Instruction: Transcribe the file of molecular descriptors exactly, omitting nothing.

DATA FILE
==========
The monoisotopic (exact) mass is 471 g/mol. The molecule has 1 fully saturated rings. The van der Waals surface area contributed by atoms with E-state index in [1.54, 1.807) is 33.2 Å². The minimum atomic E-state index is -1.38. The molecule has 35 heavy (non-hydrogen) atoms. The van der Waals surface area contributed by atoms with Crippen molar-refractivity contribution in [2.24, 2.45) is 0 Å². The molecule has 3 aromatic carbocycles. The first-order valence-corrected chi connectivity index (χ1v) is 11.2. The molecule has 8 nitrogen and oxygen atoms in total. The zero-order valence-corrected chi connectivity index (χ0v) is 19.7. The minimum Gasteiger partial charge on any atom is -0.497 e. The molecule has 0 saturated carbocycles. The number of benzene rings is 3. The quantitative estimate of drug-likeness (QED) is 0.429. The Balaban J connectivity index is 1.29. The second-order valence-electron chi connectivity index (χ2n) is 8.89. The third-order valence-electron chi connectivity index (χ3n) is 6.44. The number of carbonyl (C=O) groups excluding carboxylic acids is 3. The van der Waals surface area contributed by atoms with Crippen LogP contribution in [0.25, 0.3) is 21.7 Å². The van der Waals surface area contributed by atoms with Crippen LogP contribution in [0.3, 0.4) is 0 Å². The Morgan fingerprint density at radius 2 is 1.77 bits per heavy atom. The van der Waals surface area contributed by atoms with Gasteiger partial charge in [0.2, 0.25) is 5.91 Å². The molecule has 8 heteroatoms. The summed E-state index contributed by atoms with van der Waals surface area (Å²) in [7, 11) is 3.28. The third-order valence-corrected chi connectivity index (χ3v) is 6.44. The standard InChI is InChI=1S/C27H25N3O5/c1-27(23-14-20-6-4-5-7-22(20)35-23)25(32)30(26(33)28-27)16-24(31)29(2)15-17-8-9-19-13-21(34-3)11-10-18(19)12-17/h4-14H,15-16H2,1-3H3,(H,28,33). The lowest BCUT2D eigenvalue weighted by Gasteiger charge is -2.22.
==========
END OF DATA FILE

The monoisotopic (exact) mass is 471 g/mol. The molecule has 1 fully saturated rings. The van der Waals surface area contributed by atoms with E-state index in [1.54, 1.807) is 33.2 Å². The minimum atomic E-state index is -1.38. The molecule has 35 heavy (non-hydrogen) atoms. The van der Waals surface area contributed by atoms with Crippen molar-refractivity contribution in [2.24, 2.45) is 0 Å². The molecule has 3 aromatic carbocycles. The first-order valence-corrected chi connectivity index (χ1v) is 11.2. The molecule has 8 nitrogen and oxygen atoms in total. The zero-order valence-corrected chi connectivity index (χ0v) is 19.7. The minimum Gasteiger partial charge on any atom is -0.497 e. The molecule has 0 saturated carbocycles. The number of benzene rings is 3. The quantitative estimate of drug-likeness (QED) is 0.429. The Balaban J connectivity index is 1.29. The second-order valence-electron chi connectivity index (χ2n) is 8.89. The third-order valence-electron chi connectivity index (χ3n) is 6.44. The number of carbonyl (C=O) groups excluding carboxylic acids is 3. The van der Waals surface area contributed by atoms with Crippen LogP contribution in [0.25, 0.3) is 21.7 Å². The van der Waals surface area contributed by atoms with Crippen LogP contribution in [0.3, 0.4) is 0 Å². The Morgan fingerprint density at radius 2 is 1.77 bits per heavy atom. The van der Waals surface area contributed by atoms with Gasteiger partial charge in [0.2, 0.25) is 5.91 Å². The molecule has 8 heteroatoms. The summed E-state index contributed by atoms with van der Waals surface area (Å²) in [7, 11) is 3.28. The third-order valence-corrected chi connectivity index (χ3v) is 6.44. The standard InChI is InChI=1S/C27H25N3O5/c1-27(23-14-20-6-4-5-7-22(20)35-23)25(32)30(26(33)28-27)16-24(31)29(2)15-17-8-9-19-13-21(34-3)11-10-18(19)12-17/h4-14H,15-16H2,1-3H3,(H,28,33). The lowest BCUT2D eigenvalue weighted by Gasteiger charge is -2.22.